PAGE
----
• Connect independent colleges and universities with cultural and civic organizations in their local areas for the benefit of both students and the public;
  • Make better use of existing campus collections for teaching, undergraduate research, and public engagement;
  • Enhance the research, collaboration, and communication skills of students in humanities disciplines;
  • Encourage humanities faculty members and the staff members of campus libraries, archives, and museums to apply their expertise to issues of public policy and community concern; and
  • Increase public interest in and appreciation of humanities research.
When you see what the humanities have to offer, you want to share them as broadly as you can.”
Edward L. Ayers, Historian and President Emeritus, University of Richmond

Facilitators

Project Director

Anne Valk headshotAnne Valk serves as project director and evaluator of the “Humanities Research for the Public Good” initiative. Valk is associate director for public humanities and lecturer in history at Williams College in Massachusetts. She is a specialist in oral history, public history, and the social history of the United States in the 20th century, and the award-winning author of books on women’s history and African American history. She has served as director of women’s studies at Southern Illinois University Edwardsville, deputy director of the Center for Public Humanities at Brown University, and president of the Oral History Association. Valk has a BA in psychology from Mount Holyoke College and a PhD in history from Duke University.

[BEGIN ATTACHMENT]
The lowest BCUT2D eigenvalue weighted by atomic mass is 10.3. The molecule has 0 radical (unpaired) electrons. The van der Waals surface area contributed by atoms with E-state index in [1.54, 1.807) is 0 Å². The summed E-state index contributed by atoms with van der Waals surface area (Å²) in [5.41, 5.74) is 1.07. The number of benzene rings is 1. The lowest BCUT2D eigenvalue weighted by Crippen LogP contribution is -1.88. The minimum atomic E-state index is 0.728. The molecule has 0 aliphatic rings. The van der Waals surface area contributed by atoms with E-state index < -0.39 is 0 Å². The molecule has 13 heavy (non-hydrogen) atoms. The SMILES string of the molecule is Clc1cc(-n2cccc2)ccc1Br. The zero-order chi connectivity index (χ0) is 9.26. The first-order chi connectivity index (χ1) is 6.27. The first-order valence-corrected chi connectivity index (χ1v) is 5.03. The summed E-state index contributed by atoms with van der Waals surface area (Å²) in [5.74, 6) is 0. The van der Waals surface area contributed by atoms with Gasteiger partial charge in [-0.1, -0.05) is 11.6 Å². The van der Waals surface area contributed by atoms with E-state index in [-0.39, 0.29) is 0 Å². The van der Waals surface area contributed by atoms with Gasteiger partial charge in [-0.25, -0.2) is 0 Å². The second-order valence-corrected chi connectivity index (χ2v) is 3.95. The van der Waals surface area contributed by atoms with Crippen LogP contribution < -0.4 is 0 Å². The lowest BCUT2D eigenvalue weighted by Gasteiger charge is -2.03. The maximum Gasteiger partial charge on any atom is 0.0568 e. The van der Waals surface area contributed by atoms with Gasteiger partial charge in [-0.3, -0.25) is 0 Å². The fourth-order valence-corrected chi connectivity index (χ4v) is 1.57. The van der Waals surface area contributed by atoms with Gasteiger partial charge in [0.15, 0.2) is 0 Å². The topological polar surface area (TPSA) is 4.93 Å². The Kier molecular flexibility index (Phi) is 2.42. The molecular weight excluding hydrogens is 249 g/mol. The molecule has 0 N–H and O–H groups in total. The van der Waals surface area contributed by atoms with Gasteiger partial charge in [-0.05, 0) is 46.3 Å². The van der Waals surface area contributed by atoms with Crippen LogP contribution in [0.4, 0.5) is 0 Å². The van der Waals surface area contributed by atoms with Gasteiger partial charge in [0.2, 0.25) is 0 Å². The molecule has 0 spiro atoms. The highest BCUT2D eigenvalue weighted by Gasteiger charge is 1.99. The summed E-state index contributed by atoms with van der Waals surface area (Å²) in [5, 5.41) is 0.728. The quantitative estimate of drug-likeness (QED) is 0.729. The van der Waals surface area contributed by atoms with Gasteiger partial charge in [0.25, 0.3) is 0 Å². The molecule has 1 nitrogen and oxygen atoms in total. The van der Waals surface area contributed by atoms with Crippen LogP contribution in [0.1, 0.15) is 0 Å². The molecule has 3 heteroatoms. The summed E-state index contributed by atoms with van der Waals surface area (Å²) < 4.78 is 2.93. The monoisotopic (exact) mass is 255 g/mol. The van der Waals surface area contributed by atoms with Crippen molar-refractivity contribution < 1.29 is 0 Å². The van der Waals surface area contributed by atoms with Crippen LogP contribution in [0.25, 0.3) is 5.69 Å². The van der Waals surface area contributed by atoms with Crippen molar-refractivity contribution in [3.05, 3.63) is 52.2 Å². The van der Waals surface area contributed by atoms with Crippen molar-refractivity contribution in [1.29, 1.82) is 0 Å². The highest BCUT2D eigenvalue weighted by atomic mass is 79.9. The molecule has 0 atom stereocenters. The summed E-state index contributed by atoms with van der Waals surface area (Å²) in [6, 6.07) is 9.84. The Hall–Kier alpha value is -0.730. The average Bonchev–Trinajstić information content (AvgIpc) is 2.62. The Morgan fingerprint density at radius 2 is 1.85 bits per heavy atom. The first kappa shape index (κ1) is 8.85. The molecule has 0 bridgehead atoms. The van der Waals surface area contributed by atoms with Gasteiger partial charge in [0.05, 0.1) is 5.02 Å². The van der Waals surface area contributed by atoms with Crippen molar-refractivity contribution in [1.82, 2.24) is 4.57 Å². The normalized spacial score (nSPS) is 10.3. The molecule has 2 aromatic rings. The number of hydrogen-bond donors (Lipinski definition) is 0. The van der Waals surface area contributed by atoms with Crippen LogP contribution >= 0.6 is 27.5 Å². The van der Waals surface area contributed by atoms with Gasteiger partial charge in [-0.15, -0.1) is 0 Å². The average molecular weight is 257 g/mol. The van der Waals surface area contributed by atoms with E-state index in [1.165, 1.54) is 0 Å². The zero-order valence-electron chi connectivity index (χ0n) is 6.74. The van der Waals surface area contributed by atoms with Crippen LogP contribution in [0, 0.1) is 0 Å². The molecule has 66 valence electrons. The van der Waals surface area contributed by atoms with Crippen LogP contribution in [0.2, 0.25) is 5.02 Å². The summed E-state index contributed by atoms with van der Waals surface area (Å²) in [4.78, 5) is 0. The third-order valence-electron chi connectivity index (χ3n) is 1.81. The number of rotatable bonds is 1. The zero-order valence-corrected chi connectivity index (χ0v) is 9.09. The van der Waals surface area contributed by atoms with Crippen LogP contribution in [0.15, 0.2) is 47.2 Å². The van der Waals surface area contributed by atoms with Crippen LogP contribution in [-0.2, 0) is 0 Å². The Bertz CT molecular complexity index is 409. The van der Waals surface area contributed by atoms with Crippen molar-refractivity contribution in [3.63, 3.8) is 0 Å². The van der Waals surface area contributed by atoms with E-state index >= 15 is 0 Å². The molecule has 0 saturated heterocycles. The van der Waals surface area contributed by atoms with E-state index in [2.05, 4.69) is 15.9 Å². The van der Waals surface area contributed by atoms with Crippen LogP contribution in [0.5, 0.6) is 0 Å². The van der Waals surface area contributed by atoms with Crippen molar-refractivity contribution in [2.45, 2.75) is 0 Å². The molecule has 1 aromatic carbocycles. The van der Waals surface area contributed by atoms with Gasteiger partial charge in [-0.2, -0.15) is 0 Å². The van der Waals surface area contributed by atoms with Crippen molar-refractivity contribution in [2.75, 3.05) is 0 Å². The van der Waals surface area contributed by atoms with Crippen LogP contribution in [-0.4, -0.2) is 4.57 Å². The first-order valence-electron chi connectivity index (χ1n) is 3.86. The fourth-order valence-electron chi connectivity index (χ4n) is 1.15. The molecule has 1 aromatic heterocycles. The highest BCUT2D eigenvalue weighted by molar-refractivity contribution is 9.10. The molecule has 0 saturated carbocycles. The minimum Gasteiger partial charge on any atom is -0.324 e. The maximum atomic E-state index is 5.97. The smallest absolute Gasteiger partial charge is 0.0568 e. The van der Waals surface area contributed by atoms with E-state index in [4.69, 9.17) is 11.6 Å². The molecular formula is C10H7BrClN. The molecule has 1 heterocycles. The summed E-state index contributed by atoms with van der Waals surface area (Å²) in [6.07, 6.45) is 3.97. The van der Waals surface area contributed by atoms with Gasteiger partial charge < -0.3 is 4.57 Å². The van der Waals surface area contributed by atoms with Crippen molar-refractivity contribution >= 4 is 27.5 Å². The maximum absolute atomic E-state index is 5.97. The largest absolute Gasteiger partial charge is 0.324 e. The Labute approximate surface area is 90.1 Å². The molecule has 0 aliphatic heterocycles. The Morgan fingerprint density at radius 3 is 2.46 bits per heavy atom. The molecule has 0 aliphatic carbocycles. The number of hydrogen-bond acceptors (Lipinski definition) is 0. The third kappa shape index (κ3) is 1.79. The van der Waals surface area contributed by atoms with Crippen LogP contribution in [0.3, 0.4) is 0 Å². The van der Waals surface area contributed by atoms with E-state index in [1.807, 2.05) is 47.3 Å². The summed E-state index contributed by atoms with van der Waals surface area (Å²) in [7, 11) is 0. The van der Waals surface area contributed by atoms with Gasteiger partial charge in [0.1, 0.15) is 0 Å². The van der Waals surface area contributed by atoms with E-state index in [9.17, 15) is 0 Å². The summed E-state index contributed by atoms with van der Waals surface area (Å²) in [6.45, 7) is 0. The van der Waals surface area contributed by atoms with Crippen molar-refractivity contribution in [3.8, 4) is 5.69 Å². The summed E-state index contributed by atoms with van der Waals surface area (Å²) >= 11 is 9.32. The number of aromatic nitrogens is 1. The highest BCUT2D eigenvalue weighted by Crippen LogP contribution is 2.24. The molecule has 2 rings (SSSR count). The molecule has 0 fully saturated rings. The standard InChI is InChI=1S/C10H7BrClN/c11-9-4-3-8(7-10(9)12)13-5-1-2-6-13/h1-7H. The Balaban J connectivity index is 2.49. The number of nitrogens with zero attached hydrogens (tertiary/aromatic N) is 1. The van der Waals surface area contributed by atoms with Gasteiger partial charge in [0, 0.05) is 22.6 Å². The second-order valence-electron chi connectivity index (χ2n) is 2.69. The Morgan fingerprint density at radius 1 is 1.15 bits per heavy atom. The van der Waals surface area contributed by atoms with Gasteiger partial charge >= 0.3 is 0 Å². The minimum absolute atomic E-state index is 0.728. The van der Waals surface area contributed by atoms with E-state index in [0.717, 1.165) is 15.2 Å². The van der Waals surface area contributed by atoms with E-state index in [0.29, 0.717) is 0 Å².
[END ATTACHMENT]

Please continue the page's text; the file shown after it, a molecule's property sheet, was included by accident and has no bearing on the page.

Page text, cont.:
Keynote Speaker

(for the June 2019 Workshop)
Edward Ayers headshotEdward L. Ayers, Tucker-Boatwright Professor of the Humanities and president emeritus of the University of Richmond, is one of the nation’s leading historians and public humanists. His honors include serving as president of the Organization of American Historians (2017), the National Humanities Medal (2013), and National Professor of the Year (2003). His latest book, The Thin Light of Freedom: The Civil War and Emancipation in the Heart of America (2017), received the Lincoln Prize from Gettysburg College and the Gilder Lehrman Institute of American History. His earlier books have been finalists for the National Book Award and the Pulitzer Prize, and his 2003 book, In the Presence of Mine Enemies: War in the Heart of America, 1859–1863, won the Bancroft Prize for distinguished writing in American history. A pioneer in the field of digital history, Ayers led the Valley of the Shadow project at the University of Virginia. He also co-hosts BackStory, a popular podcast about American history.